LinkedIn co-founder Reid Hoffman built a technology giant in Silicon Valley, but he has been spending more time in Seattle recently as a startup investor and Microsoft’s newest board member. Hoffman offered his observations about the two tech hubs as part of a wide-ranging talk this afternoon at the Tech Alliance annual luncheon.
Interviewing Hoffman on stage, tech executive and angel investor Sarah Imbach asked Hoffman what he was learning from Microsoft’s scale and focus, and applying to the rest of the work.
“Silicon Valley tends to be very myopic — to be focused on one or two things, which has some strengths as well as weaknesses,” Hoffman said, observing that Microsoft Surface devices and HoloLens headsets tend to be afterthoughts in Silicon Valley compared with Mac laptops and Oculus Rift headsets.
But he said he has been impressed by the “depth of tech” in the Seattle region.
He explained, “I think it would be useful for Seattle and Microsoft to be more in that discussion, and it’s going to be something I’m going to try to help with. But the learning was, ‘Hey, there’s a bunch of really good tech up there.’” People in Silicon Valley should factor that into their thinking more than they currently do, he said.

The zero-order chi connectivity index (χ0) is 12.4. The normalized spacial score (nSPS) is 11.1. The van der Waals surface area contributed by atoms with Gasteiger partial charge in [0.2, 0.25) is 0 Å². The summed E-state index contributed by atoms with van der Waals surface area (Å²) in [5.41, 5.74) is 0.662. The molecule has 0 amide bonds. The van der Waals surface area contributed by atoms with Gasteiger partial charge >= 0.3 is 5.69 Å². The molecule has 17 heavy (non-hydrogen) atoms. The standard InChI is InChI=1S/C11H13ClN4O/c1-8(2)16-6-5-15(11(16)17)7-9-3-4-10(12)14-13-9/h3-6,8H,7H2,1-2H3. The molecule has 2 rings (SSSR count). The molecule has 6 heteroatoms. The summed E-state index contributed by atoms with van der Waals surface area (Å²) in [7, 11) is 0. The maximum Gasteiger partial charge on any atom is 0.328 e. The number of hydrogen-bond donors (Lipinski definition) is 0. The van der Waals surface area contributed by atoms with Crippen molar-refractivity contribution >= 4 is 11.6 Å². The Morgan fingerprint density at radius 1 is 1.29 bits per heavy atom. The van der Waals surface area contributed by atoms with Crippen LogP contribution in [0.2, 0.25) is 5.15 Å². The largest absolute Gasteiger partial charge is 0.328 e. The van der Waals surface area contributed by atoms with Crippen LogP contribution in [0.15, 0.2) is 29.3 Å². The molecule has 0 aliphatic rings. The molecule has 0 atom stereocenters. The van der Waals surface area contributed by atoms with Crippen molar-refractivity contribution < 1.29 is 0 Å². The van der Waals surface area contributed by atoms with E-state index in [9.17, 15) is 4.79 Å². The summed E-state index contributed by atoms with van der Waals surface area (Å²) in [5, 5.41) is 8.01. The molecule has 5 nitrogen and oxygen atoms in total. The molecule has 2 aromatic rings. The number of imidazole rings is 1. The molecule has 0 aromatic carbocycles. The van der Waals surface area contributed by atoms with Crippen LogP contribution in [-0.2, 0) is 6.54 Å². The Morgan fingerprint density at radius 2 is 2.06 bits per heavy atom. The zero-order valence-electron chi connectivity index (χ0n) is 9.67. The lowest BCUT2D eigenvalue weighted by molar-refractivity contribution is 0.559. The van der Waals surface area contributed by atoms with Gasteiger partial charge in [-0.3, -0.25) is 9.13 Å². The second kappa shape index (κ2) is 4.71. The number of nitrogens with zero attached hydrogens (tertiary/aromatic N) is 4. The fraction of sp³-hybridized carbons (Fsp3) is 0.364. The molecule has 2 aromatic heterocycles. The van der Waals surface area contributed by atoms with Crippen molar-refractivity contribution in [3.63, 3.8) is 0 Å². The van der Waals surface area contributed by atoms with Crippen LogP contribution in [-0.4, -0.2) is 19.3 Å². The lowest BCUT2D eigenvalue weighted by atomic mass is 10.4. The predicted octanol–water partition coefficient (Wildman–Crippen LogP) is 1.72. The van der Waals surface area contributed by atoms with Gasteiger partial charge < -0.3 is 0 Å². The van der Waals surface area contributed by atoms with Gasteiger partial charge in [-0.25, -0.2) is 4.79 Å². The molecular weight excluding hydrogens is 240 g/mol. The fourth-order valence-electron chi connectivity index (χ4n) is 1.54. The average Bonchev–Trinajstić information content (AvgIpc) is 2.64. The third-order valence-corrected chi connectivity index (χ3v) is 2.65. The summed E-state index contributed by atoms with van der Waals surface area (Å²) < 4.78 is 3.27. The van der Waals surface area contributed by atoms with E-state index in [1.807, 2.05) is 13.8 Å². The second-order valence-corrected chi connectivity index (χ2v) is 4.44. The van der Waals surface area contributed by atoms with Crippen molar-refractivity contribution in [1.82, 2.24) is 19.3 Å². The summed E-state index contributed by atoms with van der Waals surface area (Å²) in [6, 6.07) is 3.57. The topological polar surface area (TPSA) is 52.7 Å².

Hoffman also cited ongoing work by Microsoft to partner with Silicon Valley companies. “Part of what I have done already in the last couple months is made some connections, and said, ‘Hey, yeah, there’s a really great technology here — maybe you guys should have a conversation, because actually that partnership could work for both of you.’” He added that Microsoft CEO Satya Nadella has “done a great job” of building a “we-can-partner-with-you culture.”
Hoffman noted that Silicon Valley can be “naive” about a lot of things.
“Silicon Valley tends to be: Like, build one product, everyone in the world uses it, just be technologically utopian and don’t adjust to local regulation or local politics… There are strengths to that too, but there are also weaknesses,” said Hoffman. “I think actually one of the things I have already taken from people like (Microsoft president) Brad Smith and others is that: ‘OK, how do you try to get to a blended strategy, where you have some strengths on both sides, and is that a more adaptive and a better way of growing.’”
The LinkedIn co-founder is an investor in companies including Seattle-based Convoy, which won Startup of the Year at last night’s GeekWire Awards.
Stay tuned for more coverage of Hoffman’s talk at the Tech Alliance event.